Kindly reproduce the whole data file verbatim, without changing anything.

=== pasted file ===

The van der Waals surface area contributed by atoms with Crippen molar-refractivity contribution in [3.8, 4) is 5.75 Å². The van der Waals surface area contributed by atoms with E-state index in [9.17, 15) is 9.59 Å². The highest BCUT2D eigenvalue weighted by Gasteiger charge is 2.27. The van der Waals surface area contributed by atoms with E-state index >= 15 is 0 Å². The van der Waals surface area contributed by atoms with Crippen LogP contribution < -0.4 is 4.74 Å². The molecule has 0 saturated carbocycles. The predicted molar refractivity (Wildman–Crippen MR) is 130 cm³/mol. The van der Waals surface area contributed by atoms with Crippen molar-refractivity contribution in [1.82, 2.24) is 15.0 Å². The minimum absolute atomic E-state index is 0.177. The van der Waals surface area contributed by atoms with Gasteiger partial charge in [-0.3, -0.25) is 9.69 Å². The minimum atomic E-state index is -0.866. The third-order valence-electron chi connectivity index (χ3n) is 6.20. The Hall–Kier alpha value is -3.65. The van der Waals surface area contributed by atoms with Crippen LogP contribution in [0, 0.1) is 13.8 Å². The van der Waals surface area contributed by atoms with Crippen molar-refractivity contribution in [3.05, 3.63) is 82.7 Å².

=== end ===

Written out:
The van der Waals surface area contributed by atoms with Crippen molar-refractivity contribution in [3.8, 4) is 5.75 Å². The van der Waals surface area contributed by atoms with E-state index in [9.17, 15) is 9.59 Å². The highest BCUT2D eigenvalue weighted by Gasteiger charge is 2.27. The van der Waals surface area contributed by atoms with E-state index >= 15 is 0 Å². The van der Waals surface area contributed by atoms with Crippen LogP contribution < -0.4 is 4.74 Å². The molecule has 0 saturated carbocycles. The predicted molar refractivity (Wildman–Crippen MR) is 130 cm³/mol. The van der Waals surface area contributed by atoms with Crippen molar-refractivity contribution in [1.82, 2.24) is 15.0 Å². The minimum absolute atomic E-state index is 0.177. The van der Waals surface area contributed by atoms with Gasteiger partial charge in [-0.3, -0.25) is 9.69 Å². The minimum atomic E-state index is -0.866. The third-order valence-electron chi connectivity index (χ3n) is 6.20. The Hall–Kier alpha value is -3.65. The van der Waals surface area contributed by atoms with Crippen LogP contribution in [0, 0.1) is 13.8 Å². The van der Waals surface area contributed by atoms with Crippen molar-refractivity contribution in [3.05, 3.63) is 82.7 Å².